Operation Chavin de Huantar
Operation Chavin de Huantar was the name given to a military operation and to its team of hundred and forty commandos of the Peruvian Armed Forces, who ended the 1997 Japanese embassy hostage crisis by raiding the Japanese ambassador's residence to free the hostages being held by the Tupac Amaru Revolutionary Movement (MRTA).
It is said that President Alberto Fujimori himself came up with the name Chavin de Huantar for the operation because to make the incursion possible tunnels were to be dug under the ambassador's residence from adjacent buildings. Chavin de Huantar is an archeological site in the central highlands of Peru which is famous for its underground passageways.
During the course of the assault on 22 April 1997, two commandos, one hostage, and all fourteen of the rebels died in the assault. The success of the operation was tainted by subsequent revelations that at least three and possibly eight of the rebels had been summarily executed by the commandos after surrendering.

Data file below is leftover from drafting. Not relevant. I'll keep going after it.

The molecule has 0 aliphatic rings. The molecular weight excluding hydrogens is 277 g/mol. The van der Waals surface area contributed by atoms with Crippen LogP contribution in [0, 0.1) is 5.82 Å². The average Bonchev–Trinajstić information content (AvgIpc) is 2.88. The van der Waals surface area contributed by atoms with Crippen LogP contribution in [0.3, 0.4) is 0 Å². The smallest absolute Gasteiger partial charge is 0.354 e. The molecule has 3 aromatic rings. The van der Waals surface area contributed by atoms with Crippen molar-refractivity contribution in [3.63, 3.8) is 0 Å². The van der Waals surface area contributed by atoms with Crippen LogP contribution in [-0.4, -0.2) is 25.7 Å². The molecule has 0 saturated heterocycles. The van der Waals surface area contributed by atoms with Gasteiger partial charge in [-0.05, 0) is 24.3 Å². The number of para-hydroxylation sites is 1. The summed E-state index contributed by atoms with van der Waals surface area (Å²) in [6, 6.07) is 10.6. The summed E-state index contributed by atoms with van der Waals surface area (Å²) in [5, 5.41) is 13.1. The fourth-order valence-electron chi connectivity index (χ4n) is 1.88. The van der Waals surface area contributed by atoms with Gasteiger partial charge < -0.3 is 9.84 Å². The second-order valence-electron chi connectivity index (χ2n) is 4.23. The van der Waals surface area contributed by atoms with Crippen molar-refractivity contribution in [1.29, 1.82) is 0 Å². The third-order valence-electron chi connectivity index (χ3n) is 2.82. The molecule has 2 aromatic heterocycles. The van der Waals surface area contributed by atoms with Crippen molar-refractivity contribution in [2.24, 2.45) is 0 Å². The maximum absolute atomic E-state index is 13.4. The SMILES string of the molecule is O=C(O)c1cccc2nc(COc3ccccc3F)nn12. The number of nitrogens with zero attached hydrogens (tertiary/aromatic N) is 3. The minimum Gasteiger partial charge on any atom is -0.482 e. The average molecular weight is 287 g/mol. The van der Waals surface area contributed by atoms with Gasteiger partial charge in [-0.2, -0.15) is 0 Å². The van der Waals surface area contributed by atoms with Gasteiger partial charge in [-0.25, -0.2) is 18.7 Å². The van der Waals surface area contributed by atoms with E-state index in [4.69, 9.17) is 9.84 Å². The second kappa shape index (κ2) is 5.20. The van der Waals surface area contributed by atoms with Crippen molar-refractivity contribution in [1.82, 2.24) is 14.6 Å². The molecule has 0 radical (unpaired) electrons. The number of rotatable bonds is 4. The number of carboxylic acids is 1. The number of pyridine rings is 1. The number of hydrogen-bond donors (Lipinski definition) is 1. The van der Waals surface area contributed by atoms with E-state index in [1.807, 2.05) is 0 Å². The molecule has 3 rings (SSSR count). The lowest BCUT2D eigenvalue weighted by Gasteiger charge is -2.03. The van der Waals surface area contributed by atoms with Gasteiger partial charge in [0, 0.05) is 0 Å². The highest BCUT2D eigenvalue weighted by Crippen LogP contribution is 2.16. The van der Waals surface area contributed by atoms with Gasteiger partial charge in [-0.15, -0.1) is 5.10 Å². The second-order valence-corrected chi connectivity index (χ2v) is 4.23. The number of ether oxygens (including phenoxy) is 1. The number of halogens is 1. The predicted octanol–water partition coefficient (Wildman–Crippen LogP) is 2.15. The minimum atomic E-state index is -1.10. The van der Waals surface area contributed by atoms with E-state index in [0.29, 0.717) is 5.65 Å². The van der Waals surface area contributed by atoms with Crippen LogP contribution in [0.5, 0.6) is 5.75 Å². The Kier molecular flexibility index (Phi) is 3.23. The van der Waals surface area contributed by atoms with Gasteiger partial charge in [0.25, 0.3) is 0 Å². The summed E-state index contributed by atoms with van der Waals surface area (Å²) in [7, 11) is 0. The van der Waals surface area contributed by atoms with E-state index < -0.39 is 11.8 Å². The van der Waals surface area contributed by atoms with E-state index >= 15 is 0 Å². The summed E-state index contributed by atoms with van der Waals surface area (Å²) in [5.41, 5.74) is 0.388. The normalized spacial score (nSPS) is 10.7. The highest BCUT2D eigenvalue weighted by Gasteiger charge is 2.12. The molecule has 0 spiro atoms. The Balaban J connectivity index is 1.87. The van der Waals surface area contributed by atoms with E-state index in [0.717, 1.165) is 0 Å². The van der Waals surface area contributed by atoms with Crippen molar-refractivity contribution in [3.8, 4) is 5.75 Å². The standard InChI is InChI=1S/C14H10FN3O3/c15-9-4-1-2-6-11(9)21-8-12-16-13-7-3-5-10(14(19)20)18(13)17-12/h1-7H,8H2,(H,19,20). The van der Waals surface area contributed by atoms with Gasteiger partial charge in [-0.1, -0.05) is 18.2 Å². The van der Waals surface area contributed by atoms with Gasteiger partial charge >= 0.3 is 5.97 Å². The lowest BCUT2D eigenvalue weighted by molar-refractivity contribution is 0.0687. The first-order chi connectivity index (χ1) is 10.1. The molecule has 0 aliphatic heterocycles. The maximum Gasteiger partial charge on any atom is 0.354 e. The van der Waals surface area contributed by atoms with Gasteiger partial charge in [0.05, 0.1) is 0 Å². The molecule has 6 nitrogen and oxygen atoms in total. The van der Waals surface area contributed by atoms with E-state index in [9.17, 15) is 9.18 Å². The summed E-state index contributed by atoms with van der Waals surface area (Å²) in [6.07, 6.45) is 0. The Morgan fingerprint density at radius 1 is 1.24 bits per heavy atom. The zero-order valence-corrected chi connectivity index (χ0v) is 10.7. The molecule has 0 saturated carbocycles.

In 2002, the case was taken up by public prosecutors, but the Peruvian Supreme Court ruled that the military tribunals had jurisdiction. A military court later absolved them of guilt, and the "Chavin de Huantar" soldiers led the 2004 military parade. In response, MRTA family members filed suit in 2003 at the Inter-American Commission on Human Rights (CIDH) accusing the Peruvian state of human rights violations, namely that the MRTA rebels had been denied "right to life, the right to judicial guarantees and the right to judicial protection". The CIDH accepted the case and is currently studying it. [*]
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